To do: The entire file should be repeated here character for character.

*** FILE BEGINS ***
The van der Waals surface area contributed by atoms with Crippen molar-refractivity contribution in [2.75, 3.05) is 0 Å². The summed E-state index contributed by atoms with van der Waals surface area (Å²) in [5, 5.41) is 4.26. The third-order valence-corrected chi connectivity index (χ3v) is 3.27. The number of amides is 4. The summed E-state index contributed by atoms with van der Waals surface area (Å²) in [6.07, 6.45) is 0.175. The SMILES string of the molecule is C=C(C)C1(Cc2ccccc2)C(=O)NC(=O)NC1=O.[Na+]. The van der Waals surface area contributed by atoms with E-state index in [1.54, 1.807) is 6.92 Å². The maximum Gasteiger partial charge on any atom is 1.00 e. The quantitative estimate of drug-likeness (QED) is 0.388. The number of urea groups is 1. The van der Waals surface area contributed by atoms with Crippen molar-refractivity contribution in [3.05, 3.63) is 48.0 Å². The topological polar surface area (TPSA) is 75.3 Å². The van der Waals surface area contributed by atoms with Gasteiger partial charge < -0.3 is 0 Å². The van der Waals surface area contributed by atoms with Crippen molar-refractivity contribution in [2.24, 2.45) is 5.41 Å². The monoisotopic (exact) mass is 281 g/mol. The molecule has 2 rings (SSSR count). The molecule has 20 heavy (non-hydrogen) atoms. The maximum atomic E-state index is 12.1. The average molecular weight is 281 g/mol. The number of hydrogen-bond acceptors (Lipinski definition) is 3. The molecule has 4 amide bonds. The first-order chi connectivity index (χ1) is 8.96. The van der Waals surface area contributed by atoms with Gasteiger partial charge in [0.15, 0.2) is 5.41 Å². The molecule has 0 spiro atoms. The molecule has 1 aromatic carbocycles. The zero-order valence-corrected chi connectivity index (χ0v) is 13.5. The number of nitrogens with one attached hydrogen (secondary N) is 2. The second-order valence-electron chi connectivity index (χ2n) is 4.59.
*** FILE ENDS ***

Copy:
The van der Waals surface area contributed by atoms with Crippen molar-refractivity contribution in [2.75, 3.05) is 0 Å². The summed E-state index contributed by atoms with van der Waals surface area (Å²) in [5, 5.41) is 4.26. The third-order valence-corrected chi connectivity index (χ3v) is 3.27. The number of amides is 4. The summed E-state index contributed by atoms with van der Waals surface area (Å²) in [6.07, 6.45) is 0.175. The SMILES string of the molecule is C=C(C)C1(Cc2ccccc2)C(=O)NC(=O)NC1=O.[Na+]. The van der Waals surface area contributed by atoms with E-state index in [1.54, 1.807) is 6.92 Å². The maximum Gasteiger partial charge on any atom is 1.00 e. The quantitative estimate of drug-likeness (QED) is 0.388. The number of urea groups is 1. The van der Waals surface area contributed by atoms with Crippen molar-refractivity contribution in [3.05, 3.63) is 48.0 Å². The topological polar surface area (TPSA) is 75.3 Å². The van der Waals surface area contributed by atoms with Gasteiger partial charge < -0.3 is 0 Å². The van der Waals surface area contributed by atoms with Crippen molar-refractivity contribution in [2.24, 2.45) is 5.41 Å². The monoisotopic (exact) mass is 281 g/mol. The molecule has 2 rings (SSSR count). The molecule has 20 heavy (non-hydrogen) atoms. The maximum atomic E-state index is 12.1. The average molecular weight is 281 g/mol. The number of hydrogen-bond acceptors (Lipinski definition) is 3. The molecule has 4 amide bonds. The first-order chi connectivity index (χ1) is 8.96. The van der Waals surface area contributed by atoms with Gasteiger partial charge in [0.15, 0.2) is 5.41 Å². The molecule has 0 spiro atoms. The molecule has 1 aromatic carbocycles. The zero-order valence-corrected chi connectivity index (χ0v) is 13.5. The number of nitrogens with one attached hydrogen (secondary N) is 2. The second-order valence-electron chi connectivity index (χ2n) is 4.59.